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A Few Words From Charles Binder

You can learn a lot by watching TV.

This last week I learned that people with fibromyalgia are supposedly faking it, that one of my former employees was inadequate because her heart wasn't in it...and that you cannot reach me on the phone (though clients somehow do so every day). I learned that in one part of the country where we have always had trouble winning...well, it might have something to do with a cozy arrangement between a local lawyer and a local judge. And finally, I learned that 60 Minutes can do a whole show on disability and yet not ask one claimant about his or her experience with the Social Security Administration, nor ask anyone in the disability field to respond to a US Senator who has long been an enemy of the program.

First, let's talk about the one of the disorders that many people opposed to the Social Security Disability program hate the most: fibromyalgia. Fibromyalgia is a rheumatoid-like disorder. Its basic symptom is pain all over the body. The experts, the rheumatologists, have instructed the physicians in their field what to look for. There must be a large number of trigger points that produce pain before a doctor can make the diagnosis. And the doctors who treat this condition are very experienced in dealing with patients in great pain. Yet to hear the bellowing of those opposed to the Disability program, every one of these patients is somehow a faker, and every one of these physicians is either a fool or a willing participant in a fraud against the Social Security system. These patients are not fakers, and the doctors are not frauds. They are just easy targets for politicians who want to eliminate the entire Social Security program.

Even medical experts are not always in agreement about complicated conditions like fibromyalgia. The history of medicine is filled with error and disbelief. This has occurred time and again even in my lifetime. For example, when I started representing disabled people, internists testifying on behalf of the Social Security Administration would be dismissive of many cardiac patients who had chest pain. If a catheterization had been normal, these "experts" would say there wasn't any cardiac involvement, and that my client did not have a heart condition. Sometimes they would suggest that my clients alleging frightening chest pain had psychiatric problems only. Other times, these government "experts" would suggest they were malingering. But in my view, their treating doctors, the ones who knew their patient best, would not be suggesting disability if they did not think their patient was in bad shape. As it turns out, there are many causes of chest pain, including deadly cardiac disorders that produce symptoms without large blockages of the arteries. The model most of us were taught 20 years ago-the model that explained that heart attacks were caused because of gradual blockages of the arteries over time-was wrong. At conferences I have attended, world famous cardiologists have explained that the new model for heart attacks is more complicated than the simple circle becoming narrower and narrower.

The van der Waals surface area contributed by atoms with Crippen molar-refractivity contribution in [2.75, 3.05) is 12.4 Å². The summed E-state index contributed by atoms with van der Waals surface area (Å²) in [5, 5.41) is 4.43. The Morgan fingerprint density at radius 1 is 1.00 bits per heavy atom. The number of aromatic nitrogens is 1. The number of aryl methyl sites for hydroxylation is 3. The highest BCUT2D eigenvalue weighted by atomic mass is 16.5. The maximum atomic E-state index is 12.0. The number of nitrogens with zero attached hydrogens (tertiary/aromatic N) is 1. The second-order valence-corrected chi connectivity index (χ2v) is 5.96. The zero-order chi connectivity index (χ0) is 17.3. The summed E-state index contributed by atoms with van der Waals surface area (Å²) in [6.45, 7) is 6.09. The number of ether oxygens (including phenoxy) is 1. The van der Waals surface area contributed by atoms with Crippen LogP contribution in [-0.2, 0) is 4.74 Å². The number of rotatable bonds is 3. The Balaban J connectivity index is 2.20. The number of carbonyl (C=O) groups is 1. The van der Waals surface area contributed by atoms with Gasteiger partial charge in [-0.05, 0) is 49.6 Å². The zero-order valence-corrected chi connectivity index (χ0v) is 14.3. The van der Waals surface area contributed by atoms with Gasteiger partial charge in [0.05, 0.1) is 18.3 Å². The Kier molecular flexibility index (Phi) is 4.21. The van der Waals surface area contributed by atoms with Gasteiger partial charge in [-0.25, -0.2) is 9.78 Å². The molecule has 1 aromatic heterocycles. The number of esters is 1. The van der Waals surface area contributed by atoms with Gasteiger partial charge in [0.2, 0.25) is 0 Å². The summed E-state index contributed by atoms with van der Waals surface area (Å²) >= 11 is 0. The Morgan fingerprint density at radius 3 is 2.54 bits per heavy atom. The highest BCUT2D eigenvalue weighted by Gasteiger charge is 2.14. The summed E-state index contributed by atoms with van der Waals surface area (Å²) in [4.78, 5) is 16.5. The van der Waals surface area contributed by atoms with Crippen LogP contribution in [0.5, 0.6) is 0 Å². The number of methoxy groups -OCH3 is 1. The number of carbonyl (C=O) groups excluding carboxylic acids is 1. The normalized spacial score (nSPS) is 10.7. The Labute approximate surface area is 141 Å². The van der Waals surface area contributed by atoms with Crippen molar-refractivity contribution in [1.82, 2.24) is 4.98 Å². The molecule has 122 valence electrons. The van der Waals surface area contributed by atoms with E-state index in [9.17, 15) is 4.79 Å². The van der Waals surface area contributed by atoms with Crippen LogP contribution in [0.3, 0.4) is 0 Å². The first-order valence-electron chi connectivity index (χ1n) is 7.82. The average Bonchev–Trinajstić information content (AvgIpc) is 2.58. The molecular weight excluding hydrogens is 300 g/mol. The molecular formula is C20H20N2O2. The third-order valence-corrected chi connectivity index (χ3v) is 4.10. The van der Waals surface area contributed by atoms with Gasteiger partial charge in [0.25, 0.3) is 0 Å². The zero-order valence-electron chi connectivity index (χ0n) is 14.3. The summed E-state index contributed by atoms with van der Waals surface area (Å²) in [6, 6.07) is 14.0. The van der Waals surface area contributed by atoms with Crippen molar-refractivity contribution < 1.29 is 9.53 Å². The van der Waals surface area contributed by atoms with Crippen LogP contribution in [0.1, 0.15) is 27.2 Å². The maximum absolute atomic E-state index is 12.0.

But it is not just heart conditions that are difficult to diagnose. A Nobel Prize went to an Australian doctor who first proved that stomach ulcers were caused by a bacteria. He was ridiculed; doctors kept prescribing bland diets and drinking milk instead of antibiotics. He was right; they were all wrong. Similarly, when I started working in this field, it was next to impossible to prove multiple sclerosis was disabling. Clients would be seen by multiple specialists including neurologists, eye specialists, and psychiatrists. The disease was well known, even well studied but almost impossible for physicians to diagnose early. My clients would go from one specialist to another being told that the doctor did not know what was wrong... or worse-- frequently they were told they had a psychiatric disorder because there was no "objective proof" of a "physical" disability. Until MRIs were common and could show the now classic signs with lesions, clients would lose multiple sclerosis cases because there was no "objective proof." The early days of HIV were the same. And there are probably a dozen more conditions I could name where clients were denied because of the lack of "objective proof" even though in every case there was objective proof--the clinical judgment of a treating physician.

The problem is that pain and other symptoms are often difficult to prove. I read recently in the New England Journal of Medicine an essay by a physician at a major teaching hospital who developed a painful disorder that proved very hard to diagnose or treat. Despite his status as a doctor, he too was disbelieved. There is no simple test for pain. It remains a judgment call made best by doctors. Some people seemingly have low thresholds for pain; other people seemingly should be in great pain but refuse treatment for it. Every person is different. Pain is biological, chemical, cultural, mental but still objectively immeasurable. The only thing that medicine seems to agree upon is that the most accurate test for pain is what the patient reports.

Just one more comment...I am glad I did not speak to 60 Minutes. I realize now that it was a set up. To have only one side of an issue is not a news show. There are a great number of articulate and knowledgeable people in the disability community, but not one was contacted to respond. No response was wanted by 60 Minutes. But I did not refuse to speak to them; I never heard from them that they wanted my opinion. I was correct in both ways.

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